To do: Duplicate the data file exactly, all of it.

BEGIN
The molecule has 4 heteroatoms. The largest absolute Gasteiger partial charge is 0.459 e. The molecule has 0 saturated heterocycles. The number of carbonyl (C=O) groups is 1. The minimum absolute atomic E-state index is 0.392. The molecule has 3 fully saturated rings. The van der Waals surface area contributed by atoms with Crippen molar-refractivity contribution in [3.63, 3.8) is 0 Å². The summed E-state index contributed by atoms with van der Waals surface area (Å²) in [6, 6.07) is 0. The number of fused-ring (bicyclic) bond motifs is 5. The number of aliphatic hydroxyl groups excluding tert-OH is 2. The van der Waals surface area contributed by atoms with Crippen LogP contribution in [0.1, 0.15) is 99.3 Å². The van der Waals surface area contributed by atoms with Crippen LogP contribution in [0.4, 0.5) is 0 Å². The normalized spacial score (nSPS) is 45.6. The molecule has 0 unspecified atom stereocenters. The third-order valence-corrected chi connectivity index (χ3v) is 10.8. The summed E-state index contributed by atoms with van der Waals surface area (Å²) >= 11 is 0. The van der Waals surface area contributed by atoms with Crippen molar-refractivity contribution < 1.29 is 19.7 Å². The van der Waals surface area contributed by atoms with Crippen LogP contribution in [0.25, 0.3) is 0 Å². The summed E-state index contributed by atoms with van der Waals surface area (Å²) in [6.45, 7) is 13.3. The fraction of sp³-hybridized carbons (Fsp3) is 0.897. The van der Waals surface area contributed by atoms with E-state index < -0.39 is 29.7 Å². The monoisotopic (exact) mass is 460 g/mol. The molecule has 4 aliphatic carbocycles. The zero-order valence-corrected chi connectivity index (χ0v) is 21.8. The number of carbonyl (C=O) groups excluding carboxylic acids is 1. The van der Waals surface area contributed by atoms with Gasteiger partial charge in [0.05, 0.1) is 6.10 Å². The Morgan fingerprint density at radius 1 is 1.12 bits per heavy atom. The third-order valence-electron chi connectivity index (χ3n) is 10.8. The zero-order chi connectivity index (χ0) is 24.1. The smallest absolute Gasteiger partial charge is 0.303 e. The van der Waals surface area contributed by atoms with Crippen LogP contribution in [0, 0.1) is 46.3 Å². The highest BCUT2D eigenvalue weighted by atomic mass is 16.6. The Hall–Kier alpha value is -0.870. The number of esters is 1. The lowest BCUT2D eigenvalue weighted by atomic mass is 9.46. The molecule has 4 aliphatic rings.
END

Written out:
The molecule has 4 heteroatoms. The largest absolute Gasteiger partial charge is 0.459 e. The molecule has 0 saturated heterocycles. The number of carbonyl (C=O) groups is 1. The minimum absolute atomic E-state index is 0.392. The molecule has 3 fully saturated rings. The van der Waals surface area contributed by atoms with Crippen molar-refractivity contribution in [3.63, 3.8) is 0 Å². The summed E-state index contributed by atoms with van der Waals surface area (Å²) in [6, 6.07) is 0. The number of fused-ring (bicyclic) bond motifs is 5. The number of aliphatic hydroxyl groups excluding tert-OH is 2. The van der Waals surface area contributed by atoms with Crippen LogP contribution in [0.1, 0.15) is 99.3 Å². The van der Waals surface area contributed by atoms with Crippen LogP contribution in [0.4, 0.5) is 0 Å². The normalized spacial score (nSPS) is 45.6. The molecule has 0 unspecified atom stereocenters. The third-order valence-corrected chi connectivity index (χ3v) is 10.8. The summed E-state index contributed by atoms with van der Waals surface area (Å²) >= 11 is 0. The van der Waals surface area contributed by atoms with Crippen molar-refractivity contribution < 1.29 is 19.7 Å². The van der Waals surface area contributed by atoms with Crippen LogP contribution in [0.25, 0.3) is 0 Å². The summed E-state index contributed by atoms with van der Waals surface area (Å²) in [6.45, 7) is 13.3. The fraction of sp³-hybridized carbons (Fsp3) is 0.897. The van der Waals surface area contributed by atoms with E-state index < -0.39 is 29.7 Å². The monoisotopic (exact) mass is 460 g/mol. The molecule has 4 aliphatic carbocycles. The zero-order valence-corrected chi connectivity index (χ0v) is 21.8. The number of carbonyl (C=O) groups excluding carboxylic acids is 1. The van der Waals surface area contributed by atoms with Gasteiger partial charge in [0.05, 0.1) is 6.10 Å². The Morgan fingerprint density at radius 1 is 1.12 bits per heavy atom. The third-order valence-electron chi connectivity index (χ3n) is 10.8. The zero-order chi connectivity index (χ0) is 24.1. The smallest absolute Gasteiger partial charge is 0.303 e. The van der Waals surface area contributed by atoms with Crippen LogP contribution in [0, 0.1) is 46.3 Å². The highest BCUT2D eigenvalue weighted by atomic mass is 16.6. The Hall–Kier alpha value is -0.870. The number of esters is 1. The lowest BCUT2D eigenvalue weighted by atomic mass is 9.46. The molecule has 4 aliphatic rings.